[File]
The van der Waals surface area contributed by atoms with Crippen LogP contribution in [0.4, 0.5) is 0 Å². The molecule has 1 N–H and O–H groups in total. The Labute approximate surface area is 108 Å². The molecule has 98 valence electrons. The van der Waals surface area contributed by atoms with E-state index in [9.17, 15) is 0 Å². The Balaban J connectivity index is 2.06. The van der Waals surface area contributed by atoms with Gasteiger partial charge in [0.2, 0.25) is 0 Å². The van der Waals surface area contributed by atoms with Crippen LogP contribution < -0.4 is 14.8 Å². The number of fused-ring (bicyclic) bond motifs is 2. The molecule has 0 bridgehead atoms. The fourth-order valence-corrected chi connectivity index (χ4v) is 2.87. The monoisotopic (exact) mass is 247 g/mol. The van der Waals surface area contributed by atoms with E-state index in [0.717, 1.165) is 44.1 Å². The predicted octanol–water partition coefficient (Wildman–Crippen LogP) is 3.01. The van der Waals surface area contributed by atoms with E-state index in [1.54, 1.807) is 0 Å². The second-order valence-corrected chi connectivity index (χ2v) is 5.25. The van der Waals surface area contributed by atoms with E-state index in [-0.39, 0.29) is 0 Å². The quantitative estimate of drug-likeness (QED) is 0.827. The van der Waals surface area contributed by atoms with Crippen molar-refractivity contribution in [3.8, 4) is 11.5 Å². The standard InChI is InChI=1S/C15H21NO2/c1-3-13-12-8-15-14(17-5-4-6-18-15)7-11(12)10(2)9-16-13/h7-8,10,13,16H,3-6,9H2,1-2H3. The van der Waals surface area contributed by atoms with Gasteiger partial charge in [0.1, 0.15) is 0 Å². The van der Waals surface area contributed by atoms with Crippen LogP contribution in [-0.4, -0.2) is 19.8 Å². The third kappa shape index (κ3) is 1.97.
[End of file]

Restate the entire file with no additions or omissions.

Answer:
The van der Waals surface area contributed by atoms with Crippen LogP contribution in [0.4, 0.5) is 0 Å². The molecule has 1 N–H and O–H groups in total. The Labute approximate surface area is 108 Å². The molecule has 98 valence electrons. The van der Waals surface area contributed by atoms with E-state index in [9.17, 15) is 0 Å². The Balaban J connectivity index is 2.06. The van der Waals surface area contributed by atoms with Gasteiger partial charge in [0.2, 0.25) is 0 Å². The van der Waals surface area contributed by atoms with Crippen LogP contribution < -0.4 is 14.8 Å². The number of fused-ring (bicyclic) bond motifs is 2. The molecule has 0 bridgehead atoms. The fourth-order valence-corrected chi connectivity index (χ4v) is 2.87. The monoisotopic (exact) mass is 247 g/mol. The van der Waals surface area contributed by atoms with E-state index in [0.717, 1.165) is 44.1 Å². The predicted octanol–water partition coefficient (Wildman–Crippen LogP) is 3.01. The van der Waals surface area contributed by atoms with E-state index in [1.54, 1.807) is 0 Å². The second-order valence-corrected chi connectivity index (χ2v) is 5.25. The van der Waals surface area contributed by atoms with E-state index in [-0.39, 0.29) is 0 Å². The quantitative estimate of drug-likeness (QED) is 0.827. The van der Waals surface area contributed by atoms with Crippen molar-refractivity contribution in [3.8, 4) is 11.5 Å². The standard InChI is InChI=1S/C15H21NO2/c1-3-13-12-8-15-14(17-5-4-6-18-15)7-11(12)10(2)9-16-13/h7-8,10,13,16H,3-6,9H2,1-2H3. The van der Waals surface area contributed by atoms with Gasteiger partial charge in [0.1, 0.15) is 0 Å². The van der Waals surface area contributed by atoms with Crippen LogP contribution in [-0.4, -0.2) is 19.8 Å². The third kappa shape index (κ3) is 1.97.